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Cuba government cracks down, arrests 100 women dissidents

HAVANA, Cuba--Cuban authorities arrested an unusually large group of about 100 dissident marchers Sunday, breaking up a march by the Ladies in White opposition activists.

Shouting “Freedom! Freedom!” the women offered no resistance as they were put on buses by dozens of police and plainclothes agents of the only communist-ruled country in the Americas.

A group of about 100 government supporters, who arrived along with the authorities at the scene in Havana's Miramar district, angrily shouted “Viva Fidel, Viva Raul” as the women were whisked away.

The women's group, formed in 2003 by wives and relatives of political prisoners, marches with the government's permission every Sunday in the Cuban capital after hearing mass at Santa Rita parish church.

Since theirs is the only group that has government permission for a regular protest, arrests are few and infrequent.

But on Sunday, dozens of police moved in and surrounded the large crowd of marchers two blocks from the church after they headed toward the sea instead of along their usual route on Miramar's Quinta Avenida.

“The Ladies in White are growing and increasing their base in society ... and this is really dangerous for (the government's) legitimacy. That's why they are cracking down so hard,” said dissident Manuel Cuesta Morua.

Award-winning fellow dissident Guillermo Farinas agreed.

“I think the Cuban government is pulling out all the stops to keep the Ladies in White from growing. That explains so many arrests on Sunday,” added Farinas, the 2010 European Parliament's Sakharov Prize winner.

The Ladies in White won the prize in 2005.

Sensitive Timing

Sunday's march coincided with the 20th anniversary of an incident in which 37 people, including 10 children, drowned trying to flee the communist-ruled island in a tugboat.

The tugboat sank after being intercepted by four Cuban vessels, which survivors said doused the boat with a water cannon and rammed it.

While relatives who lost loved ones blame the Cuban regime for what happened, Havana maintains it was an accident.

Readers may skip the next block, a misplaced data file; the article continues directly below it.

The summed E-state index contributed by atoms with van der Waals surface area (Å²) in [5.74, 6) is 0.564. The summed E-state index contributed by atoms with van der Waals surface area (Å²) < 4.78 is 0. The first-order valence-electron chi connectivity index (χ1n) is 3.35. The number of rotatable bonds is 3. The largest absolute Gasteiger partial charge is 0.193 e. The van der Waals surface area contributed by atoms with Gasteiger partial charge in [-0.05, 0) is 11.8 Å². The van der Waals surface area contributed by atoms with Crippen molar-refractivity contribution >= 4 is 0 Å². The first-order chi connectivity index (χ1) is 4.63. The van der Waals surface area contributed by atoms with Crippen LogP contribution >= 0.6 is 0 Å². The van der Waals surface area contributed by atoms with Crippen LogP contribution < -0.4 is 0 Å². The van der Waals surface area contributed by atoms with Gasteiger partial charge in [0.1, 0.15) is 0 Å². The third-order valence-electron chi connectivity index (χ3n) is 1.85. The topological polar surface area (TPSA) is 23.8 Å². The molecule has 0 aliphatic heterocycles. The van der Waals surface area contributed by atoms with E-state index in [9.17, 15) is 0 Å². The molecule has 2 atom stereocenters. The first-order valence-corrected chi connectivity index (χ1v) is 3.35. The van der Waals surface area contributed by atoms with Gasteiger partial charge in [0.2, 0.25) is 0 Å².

A Cuban exile group marked the anniversary by launching fireworks Saturday night from a small flotilla of boats in waters off Havana.

The United States and Cuba have not had full official diplomatic relations for more than half a century.

Florida is a magnet for Cuban migrants, as its shores are just about 160 kilometers (100 miles) from the Caribbean island.

The 1966 Cuban Adjustment Act says any Cuban who reaches U.S. soil by any means will be allowed to stay, live and work. But Cubans who are caught at sea, before setting foot on U.S. territory are sent back.

The United States does not accord this treatment — pre-approved U.S. residence and work permits for all emigrants who reach American soil — to people leaving any other nation. It was hard won by Cuban-American lawmakers keen to embarrass Havana.

Cuba blames the law for encouraging people to board rickety boats to cross the Florida Straits in the hopes of reaching the U.S. coast — a perilous process that has left thousands dead over decades.

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Members of the Ladies in White opposition movement are arrested in Havana during a peaceful march to commemorate the 20th anniversary of the sinking of the tugboat “13 de Marzo” on Sunday, July 13.

(AFP)

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